But James McElroy, an attorney who represented the late Vietnam War veteran Phillip Paulson, and now the American Civil Liberties Union (ACLU) who took his place, both of whom insisted the cross must come down, isn’t so sure.
“I’m confident that the lawsuit that began in 1989, Paulson vs. city of San Diego, will, in the very near future, be over and the lawsuit dismissed,” said Bruce Bailey, president/CEO of the Mt. Soledad Memorial Association board of trustees. “This is because the (land) transfer that occurred this time is different than in the past. This time, the property was transferred to the association, for fair-market value, and if, for some reason, the property doesn’t remain as a memorial, it will revert back immediately to the U.S. government, and they will retain it as a memorial.”
Noting this most recent Soledad property sale “might be a step in the right direction,” McElroy nonetheless added that it also might not be. “We have not yet had time to sit and go through the details of the (sale) agreement,” said McElroy, adding, “the devil’s in the details.”
“We really need to look closely at the terms of the deal, to see whether (with the sale) there has been a level playing field where preference was not shown for one religion over another,” concluded McElroy.
The legality of the Soledad cross has been in question since 1989, when U.S. Army Vietnam War combat veteran Philip Paulson, an atheist, became the lead plaintiff in a series of lawsuits seeking to remove the cross from the mountaintop, arguing its presence constitutes an illegal public endorsement of one religion over others.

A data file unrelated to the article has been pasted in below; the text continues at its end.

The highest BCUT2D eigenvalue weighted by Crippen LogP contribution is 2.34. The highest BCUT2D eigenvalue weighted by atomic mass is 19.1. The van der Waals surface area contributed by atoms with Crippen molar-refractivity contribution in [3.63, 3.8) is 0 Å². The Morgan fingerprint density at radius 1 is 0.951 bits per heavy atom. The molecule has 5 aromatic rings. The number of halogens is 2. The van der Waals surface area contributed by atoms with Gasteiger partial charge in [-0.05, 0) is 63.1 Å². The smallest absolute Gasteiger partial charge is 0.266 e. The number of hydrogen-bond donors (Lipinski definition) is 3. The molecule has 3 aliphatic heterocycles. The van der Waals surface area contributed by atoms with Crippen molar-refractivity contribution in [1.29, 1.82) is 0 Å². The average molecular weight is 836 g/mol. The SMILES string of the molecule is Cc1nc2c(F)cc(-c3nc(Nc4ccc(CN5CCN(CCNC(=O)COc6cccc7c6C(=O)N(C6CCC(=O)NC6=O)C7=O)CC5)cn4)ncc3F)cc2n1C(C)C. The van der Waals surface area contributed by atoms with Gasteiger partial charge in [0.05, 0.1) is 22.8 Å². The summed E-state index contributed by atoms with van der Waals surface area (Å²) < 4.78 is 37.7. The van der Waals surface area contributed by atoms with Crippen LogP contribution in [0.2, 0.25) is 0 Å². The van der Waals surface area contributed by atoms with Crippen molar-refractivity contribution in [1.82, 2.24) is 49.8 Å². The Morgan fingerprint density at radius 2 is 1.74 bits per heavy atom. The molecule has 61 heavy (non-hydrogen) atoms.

Paulson died of cancer in 2006, but the legal battle has continued with the ACLU taking his place. The controversial case remains active a quarter-century later.
The U.S. Supreme Court has twice denied hearing arguments for and against the Mount Soledad Veterans Memorial cross being an endorsement of religion. The high court remanded the matter back to the Ninth Circuit Court of Appeals. The Ninth Circuit previously ruled the cross violates the constitutional separation of church and state and must be removed. That case is still pending.
In conjunction with the American Foreign Legion Post 275, the Mount Soledad Memorial Association (MSMA) established the memorial in 1954 with the building of a 27-foot Latin cross. The original memorial honored Korean War veterans.
In 2000, the association expanded the memorial installing six curved walls, which have since been outfitted with black granite plaques paying tribute to individual veterans both alive and deceased.
An additional five walls were added in 2013 to form a complete circle at the apex of Soledad Natural Park. There are presently more than 3,700 individual plaques adorning the memorial walls honoring veterans from the Revolutionary War to the present.
Owning the Soledad Cross property once again is a “huge step forward to us becoming known as a national monument, not just a regional monument,” said Bailey, adding, “That’s our vision.”
McElroy wasn’t concerned about the $1.4 million sale price of the Soledad cross property, which he said, “seems like a reasonable amount.
“I’m more concerned about whether the government has retained some discretionary interest, whether they have transferred the cross cleanly,” McElroy said. “But if, on the other hand, this is a sham sale intended merely to save the cross, and the government has demonstrated, once again, it’s preference for one religion over all the other religions: then we may have a problem with that.”